Viscosity is measured by rotating the spindle at different speeds and recording the value. General observation for dressings is that viscosity reduces as rotational speed increases. This means that there is less resistance to flow the faster the dressing moves. The graph in Figure 4 shows data for two dressings. The x-axis parameter is “shear rate,” which is proportional to rotational speed. Shear rate accounts for the shape of the spindle and the ratio of spindle diameter to container diameter. The curves for both dressings look similar; the premium brand is slightly higher in value than the non-brand.
Traditional use of viscosity flow data might have led to the conclusion that the two dressings were relatively similar. Use of yield stress measurements and creep flow data gives a different assessment. The premium brand is more likely to have the rich creamy appearance in the bottle when evaluated in the supermarket. Its flow behavior after pouring allows it to cling to salad.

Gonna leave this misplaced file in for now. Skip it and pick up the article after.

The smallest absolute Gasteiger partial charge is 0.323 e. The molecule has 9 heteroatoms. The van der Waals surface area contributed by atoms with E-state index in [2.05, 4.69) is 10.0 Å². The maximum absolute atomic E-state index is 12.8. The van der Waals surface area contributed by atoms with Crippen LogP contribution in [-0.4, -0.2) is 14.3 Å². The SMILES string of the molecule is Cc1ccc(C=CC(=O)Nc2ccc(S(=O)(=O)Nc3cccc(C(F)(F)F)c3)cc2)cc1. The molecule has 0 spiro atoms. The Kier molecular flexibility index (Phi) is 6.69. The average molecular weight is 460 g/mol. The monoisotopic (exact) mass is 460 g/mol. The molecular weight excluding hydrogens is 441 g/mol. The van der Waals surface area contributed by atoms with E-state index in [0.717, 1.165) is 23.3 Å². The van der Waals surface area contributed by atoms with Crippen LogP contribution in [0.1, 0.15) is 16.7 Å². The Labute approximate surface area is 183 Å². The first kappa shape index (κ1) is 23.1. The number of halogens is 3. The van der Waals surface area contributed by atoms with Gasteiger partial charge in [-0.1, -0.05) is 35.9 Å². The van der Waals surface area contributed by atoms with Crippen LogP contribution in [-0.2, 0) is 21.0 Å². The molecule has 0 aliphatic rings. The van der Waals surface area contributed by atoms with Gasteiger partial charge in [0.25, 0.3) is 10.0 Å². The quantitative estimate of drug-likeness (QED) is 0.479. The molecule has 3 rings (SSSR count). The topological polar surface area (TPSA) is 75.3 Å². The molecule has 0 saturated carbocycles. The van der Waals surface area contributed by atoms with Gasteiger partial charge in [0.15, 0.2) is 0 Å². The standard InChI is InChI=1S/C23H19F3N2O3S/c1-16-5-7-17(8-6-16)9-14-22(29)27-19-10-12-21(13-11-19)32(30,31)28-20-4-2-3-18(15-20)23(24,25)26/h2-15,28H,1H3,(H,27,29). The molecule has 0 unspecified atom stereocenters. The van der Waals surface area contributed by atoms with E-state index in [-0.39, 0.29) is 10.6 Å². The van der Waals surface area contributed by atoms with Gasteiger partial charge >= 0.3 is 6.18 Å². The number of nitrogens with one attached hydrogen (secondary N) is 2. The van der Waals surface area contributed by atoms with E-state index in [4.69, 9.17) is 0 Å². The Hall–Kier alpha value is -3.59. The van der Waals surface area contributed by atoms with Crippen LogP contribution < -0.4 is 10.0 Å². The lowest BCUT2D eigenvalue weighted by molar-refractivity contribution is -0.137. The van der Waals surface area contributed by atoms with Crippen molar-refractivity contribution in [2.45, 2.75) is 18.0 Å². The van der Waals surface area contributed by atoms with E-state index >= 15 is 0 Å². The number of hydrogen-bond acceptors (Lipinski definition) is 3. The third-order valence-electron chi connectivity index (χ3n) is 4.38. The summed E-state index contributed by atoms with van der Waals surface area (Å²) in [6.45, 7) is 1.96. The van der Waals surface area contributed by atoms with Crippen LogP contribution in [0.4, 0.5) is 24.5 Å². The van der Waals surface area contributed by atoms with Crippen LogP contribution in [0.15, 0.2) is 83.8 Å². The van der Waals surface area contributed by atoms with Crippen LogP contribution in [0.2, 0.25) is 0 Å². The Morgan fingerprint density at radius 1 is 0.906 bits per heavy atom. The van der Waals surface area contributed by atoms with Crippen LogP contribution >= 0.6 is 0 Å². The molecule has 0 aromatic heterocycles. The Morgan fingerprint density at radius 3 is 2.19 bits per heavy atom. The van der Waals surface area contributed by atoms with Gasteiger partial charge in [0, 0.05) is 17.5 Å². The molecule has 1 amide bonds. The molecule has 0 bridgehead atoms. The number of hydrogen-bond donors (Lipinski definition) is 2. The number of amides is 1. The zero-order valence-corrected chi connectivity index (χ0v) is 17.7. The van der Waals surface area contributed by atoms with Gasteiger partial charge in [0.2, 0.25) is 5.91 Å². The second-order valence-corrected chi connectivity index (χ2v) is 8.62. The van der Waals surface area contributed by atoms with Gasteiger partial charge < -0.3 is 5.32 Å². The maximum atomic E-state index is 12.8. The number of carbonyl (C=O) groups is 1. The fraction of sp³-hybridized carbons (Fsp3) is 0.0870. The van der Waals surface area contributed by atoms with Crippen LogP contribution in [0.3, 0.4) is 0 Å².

Manufacturers who strive for the higher value dressings are willing to invest in the tests that verify these differences in flow behavior. QC is now tasked with measuring not only viscosity flow curve, but also yield stress and creep. Advancements in instrumentation make it possible for rheometers to be programmed to perform all three tests at once. This allows the technician to set up the sample as before, run the test with the push of a single button, and automatically record data while tending to other tasks in the lab. Increasing use of rheometers in QC is enabling high-end manufacturers to keep pace with growing consumer demand while producing consistent high-quality dressings.
Ridley is sales manager for RS rheometer and powder flow tester at AMETEK Brookfield. Reach him at email@example.com. McGregor is director of global marketing and high-end lab instrument sales. Reach him at firstname.lastname@example.org.